Every month Gozamm will launch a new topic that tackles the deepest issues we face in our societies today. The matters will cover everything from parenting to the U.S. elections. The first conversation point is about ISIS and how to stop their successful recruiting.
Radical groups such as ISIS are using the emotional sentiments of connection and belonging, among other modalities, to lure new recruits, as well as how she thinks radical recruitment can be stopped. Premfors says that she found herself stricken by young people’s fascination with ISIS and the savage outcomes of their morbid ideology.
ISIS’ recruitment strategies draw seemingly normal young people from the safety and comfort of their homes to bring them front and center of a deadly and terrifying war, and Premfors says that she’s been trying to figure out what ISIS is selling the youth of the nation and the world and what society could be lacking that creates fertile ground for this manipulation. Premfors also acknowledges that while she is primarily focused on youth in the West, she is acutely aware of the same thing happening in much greater numbers with youth in North Africa, the Gulf Arab countries, the Indian Subcontinent, and the Far East.
“Firstly, ISIS has a very systematic and extremely effective approach to recruitment based on the initial promise of providing the most basic human needs of connection, love, and belonging.” If someone is between the ages of fifteen and twenty-five and somewhat lonely, misunderstood, rejected, and isolated, they are a prime target for ISIS recruiters. Their religious beliefs mean nothing at that point, according to Premfors. “You can be an atheist, Jew, Muslim, Christian, or Buddhist monk because ISIS doesn’t care as long as you are vulnerable. Those who feel marginalized want to matter, and that’s what ISIS makes happen for those they recruit,” said Premfors.
For instance, a 23-year old American Christian girl known as Alex was targeted by ISIS recruiters, showered with attention, and thrilled to make friends online. She’d never received so much attention, and the attention she received by ISIS was welcomed. Another example found by Premfors was of a 17-year old Muslim boy in the UK who went from not even having a Twitter account to suddenly having thousands of followers after being told by ISIS-linked people to open one. “He had a platform, people started to listen to him, and he started to matter. ISIS supporters, probably as part of an explicit strategy, have developed a system that makes people significant. It makes them important and they feel respected. It’s all fake and sometimes it has a deadly outcome,” said Premfors.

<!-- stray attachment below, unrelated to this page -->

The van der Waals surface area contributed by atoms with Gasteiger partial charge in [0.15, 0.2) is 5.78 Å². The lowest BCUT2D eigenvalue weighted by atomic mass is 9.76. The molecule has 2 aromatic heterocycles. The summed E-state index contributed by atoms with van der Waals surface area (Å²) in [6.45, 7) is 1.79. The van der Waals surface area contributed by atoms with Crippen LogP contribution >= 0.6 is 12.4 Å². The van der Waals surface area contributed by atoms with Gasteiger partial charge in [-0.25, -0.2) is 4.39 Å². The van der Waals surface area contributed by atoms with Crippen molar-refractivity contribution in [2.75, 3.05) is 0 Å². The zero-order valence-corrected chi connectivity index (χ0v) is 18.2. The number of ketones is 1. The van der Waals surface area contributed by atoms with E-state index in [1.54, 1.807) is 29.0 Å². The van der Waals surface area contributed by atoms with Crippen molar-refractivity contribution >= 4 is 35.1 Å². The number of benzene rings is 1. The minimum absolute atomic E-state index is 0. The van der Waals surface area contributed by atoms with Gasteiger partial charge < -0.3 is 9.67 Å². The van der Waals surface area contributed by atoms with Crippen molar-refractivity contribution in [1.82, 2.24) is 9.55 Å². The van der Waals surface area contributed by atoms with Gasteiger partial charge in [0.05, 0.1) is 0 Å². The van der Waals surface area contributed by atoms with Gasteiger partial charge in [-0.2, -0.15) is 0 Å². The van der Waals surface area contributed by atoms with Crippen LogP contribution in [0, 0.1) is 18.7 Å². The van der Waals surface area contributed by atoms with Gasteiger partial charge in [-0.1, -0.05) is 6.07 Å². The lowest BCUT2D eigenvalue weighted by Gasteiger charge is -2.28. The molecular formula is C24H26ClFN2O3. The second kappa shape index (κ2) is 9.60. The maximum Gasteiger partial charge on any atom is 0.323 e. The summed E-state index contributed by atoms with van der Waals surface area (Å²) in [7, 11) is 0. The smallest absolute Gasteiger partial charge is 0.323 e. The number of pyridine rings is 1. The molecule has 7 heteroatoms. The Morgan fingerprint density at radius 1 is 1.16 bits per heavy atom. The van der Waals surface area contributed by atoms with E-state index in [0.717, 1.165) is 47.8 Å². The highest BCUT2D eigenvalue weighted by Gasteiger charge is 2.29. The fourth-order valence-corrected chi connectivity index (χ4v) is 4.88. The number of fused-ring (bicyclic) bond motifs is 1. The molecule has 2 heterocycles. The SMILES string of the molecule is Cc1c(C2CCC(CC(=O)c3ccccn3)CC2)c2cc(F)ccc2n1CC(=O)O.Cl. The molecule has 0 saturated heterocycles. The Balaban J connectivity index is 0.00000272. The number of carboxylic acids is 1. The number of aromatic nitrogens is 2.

ISIS has been known to produce 30-40 high quality videos per day in various languages, and they have tens of thousands of Twitter and other social media accounts. By creating content and having a successful platform to publish their content, ISIS is successfully marketing their propaganda to an audience that includes people such as Alex and the 17-year old boy. ISIS sends these targets money, presents, and showers them with attention to make them feel accepted before recruiting them into war.
Before recruiting them, Premfors says, they introduce them to ideology, doctrine, heroism, and a new purpose. Charlie Winter, senior research associate at Georgia State University, said, “Ideology is very important, but it is also about how people feel about the society they live in.”
In the Saint Denis neighborhood where the French police killed the ringleader of the Paris massacres, some of the apartments were in such disrepair that they didn’t even have running water. Premfors said, “This is France, a leading world nation in the middle of a wealthy and advanced Europe. How do we protect our youth and keep them from being bait for ideology-based hunters?”
Premfors doesn’t believe that military action is a standalone solution. “We have to look at the vast depths of humanity to find out answers,” she said.
Many of these youth are going into war for ISIS to find it wasn’t what they expected and the consequences are too much to handle. “Only last month, I was deeply impacted by the story of an Austrian 17-year old girl who apparently was beaten to death because she wanted to be back with her family in Vienna. Her 15-year old friend was allegedly killed fighting in 2014. Then there’s the story about the three teenage girls from the UK who traveled to Syria never to be heard from again,” said Premfors.
She hopes that people can look out for each other, by seeing people, hearing people, and being curious without judgment. She also offers the recently launched Gozamm Life Design Manifesto at https://Gozamm.com for inspiration.